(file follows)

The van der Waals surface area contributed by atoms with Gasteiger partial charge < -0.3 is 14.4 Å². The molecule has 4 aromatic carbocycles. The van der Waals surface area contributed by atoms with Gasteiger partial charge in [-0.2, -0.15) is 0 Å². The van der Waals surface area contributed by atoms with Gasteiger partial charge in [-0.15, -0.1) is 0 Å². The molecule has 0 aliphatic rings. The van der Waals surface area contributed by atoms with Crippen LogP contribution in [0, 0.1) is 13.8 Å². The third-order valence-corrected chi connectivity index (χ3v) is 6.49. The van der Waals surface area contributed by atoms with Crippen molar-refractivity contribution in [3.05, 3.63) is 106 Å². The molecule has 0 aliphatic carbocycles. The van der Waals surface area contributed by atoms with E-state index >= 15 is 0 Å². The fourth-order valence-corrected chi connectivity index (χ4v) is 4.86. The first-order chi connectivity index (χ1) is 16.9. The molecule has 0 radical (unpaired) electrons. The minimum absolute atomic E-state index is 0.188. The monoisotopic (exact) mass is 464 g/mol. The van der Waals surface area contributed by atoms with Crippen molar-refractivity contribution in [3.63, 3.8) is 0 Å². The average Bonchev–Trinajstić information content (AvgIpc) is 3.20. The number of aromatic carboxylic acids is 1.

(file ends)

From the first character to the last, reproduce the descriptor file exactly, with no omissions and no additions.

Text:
The van der Waals surface area contributed by atoms with Gasteiger partial charge < -0.3 is 14.4 Å². The molecule has 4 aromatic carbocycles. The van der Waals surface area contributed by atoms with Gasteiger partial charge in [-0.2, -0.15) is 0 Å². The van der Waals surface area contributed by atoms with Gasteiger partial charge in [-0.15, -0.1) is 0 Å². The molecule has 0 aliphatic rings. The van der Waals surface area contributed by atoms with Crippen LogP contribution in [0, 0.1) is 13.8 Å². The third-order valence-corrected chi connectivity index (χ3v) is 6.49. The van der Waals surface area contributed by atoms with Crippen molar-refractivity contribution in [3.05, 3.63) is 106 Å². The molecule has 0 aliphatic carbocycles. The van der Waals surface area contributed by atoms with E-state index >= 15 is 0 Å². The fourth-order valence-corrected chi connectivity index (χ4v) is 4.86. The first-order chi connectivity index (χ1) is 16.9. The molecule has 0 radical (unpaired) electrons. The minimum absolute atomic E-state index is 0.188. The monoisotopic (exact) mass is 464 g/mol. The van der Waals surface area contributed by atoms with Crippen molar-refractivity contribution in [3.63, 3.8) is 0 Å². The average Bonchev–Trinajstić information content (AvgIpc) is 3.20. The number of aromatic carboxylic acids is 1.